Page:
Mountain Lions Fertilise Their Gardens With Carcasses To Attract Prey

Keep calm and carrion!


Eleanor Higgs


Eleanor Higgs

Creative Services Assistant

Eleanor is a content creator and social media assistant with an undergraduate degree in zoology and a master’s degree in wildlife documentary production.

Creative Services Assistant

Mountain lion caught on a camera trap, looking directly at the camera with a deer kill in its mouth

Stalk-and-ambush is a mountain lion's favorite hunting technique. Image Credit: Neal Wight/Panthera

Mountain lions (Puma concolor), aka pumas, might have a reputation for a lot of things, but gardening isn’t typically one of them. Now, new research has revealed that nutrients deposited in the soil from mountain lion kills may help improve plant quality and therefore attract ungulates to feed in these areas, helping the mountain lions ambush them in their preferred hunting habitat in a technique known as “garden to hunt”.

In the Teton Mountain range, part of the Greater Yellowstone Ecosystem in Wyoming, USA, 12 mountain lions were studied. It was estimated that, together, they produced an annual prey mass of over 100,000 kg (220,462 lbs) of carrion, equivalent to a blue whale


By using GPS collars, the team was able to identify sites where mountain lions had killed ungulates, and then collect and analyze 1,007 soil samples from around the 172 kill sites. Plant samples were also taken from 65 sites. 

The team not only found that the kill sites were associated with an increase in nutrients in plants and soil, but the kills were only found in a tiny section of the mountain lion's total range. It is estimated that over a nine-year lifespan, each mountain lion created around 482 hotspots of soil that had increased nutrients thanks to the decomposing kills. These are areas conducive to the mountain lion’s favorite method of hunting – the stalk and ambush strategy.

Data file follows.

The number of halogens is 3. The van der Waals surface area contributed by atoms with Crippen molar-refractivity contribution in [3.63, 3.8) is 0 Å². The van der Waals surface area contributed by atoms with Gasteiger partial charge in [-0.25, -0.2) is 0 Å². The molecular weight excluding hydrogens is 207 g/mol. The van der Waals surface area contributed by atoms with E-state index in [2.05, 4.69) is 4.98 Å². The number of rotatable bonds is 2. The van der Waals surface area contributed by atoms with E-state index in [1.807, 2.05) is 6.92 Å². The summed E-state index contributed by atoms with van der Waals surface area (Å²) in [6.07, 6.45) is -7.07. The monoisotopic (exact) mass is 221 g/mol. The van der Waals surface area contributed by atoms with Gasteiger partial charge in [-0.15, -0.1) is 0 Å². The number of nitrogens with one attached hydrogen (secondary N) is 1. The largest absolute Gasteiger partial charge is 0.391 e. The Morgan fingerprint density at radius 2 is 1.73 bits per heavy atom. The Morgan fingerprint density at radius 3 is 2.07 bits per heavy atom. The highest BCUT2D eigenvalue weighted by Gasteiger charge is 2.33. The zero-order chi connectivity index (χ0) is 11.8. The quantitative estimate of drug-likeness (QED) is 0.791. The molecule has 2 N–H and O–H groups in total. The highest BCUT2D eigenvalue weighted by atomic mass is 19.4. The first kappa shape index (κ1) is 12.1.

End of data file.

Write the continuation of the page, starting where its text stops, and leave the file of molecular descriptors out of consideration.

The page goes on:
“Each study and glimpse into the secret lives of pumas reveals that their behaviors and contributions to nature are far more complex than imagined. Pumas contribute over a million kg of meat to ecosystems every day, improving the quality of soil and plant life, feeding hundreds of species, and supporting the health of their ecosystems and our planet’s overall web of life,” said Panthera Puma Director Dr Mark Elbroch in a statement.

The results showed that mountain lions have a preference when it comes to the areas they make kills. They were more likely to make kills in habitats that were low elevation, with steeper slopes, high tree canopies, and close to areas like forest edges, roads, and streams. The favorite type of mountain lion habitat for making successful kills was deciduous forest. These preferred areas represent just 4 percent of the total study area.


The results show that the carcasses from kills made by mountain lions impact the nutrients – particularly the nitrogen content – in the plants and soil of the areas where the carcasses decompose. This in turn gives local plants more nitrogen to absorb, leading to changes in chemistry and increased protein content, making these plants more attractive to herbivores. 

The team plans to further investigate whether herbivores prefer to forage in areas that have been previous kill sites, and thus begin the cycle all over again. 

“To those who care for the well-being of wildlife and the wild habitats sustaining all living beings, these findings yet again demonstrate the value and need to conserve the Americas’ pumas.” finished Elbroch.


The paper is published in Landscape Ecology.


  • tag
  • animals,

  • puma,

  • Botany,

  • ecology,

  • mountain lion,

  • gardening,

  • felines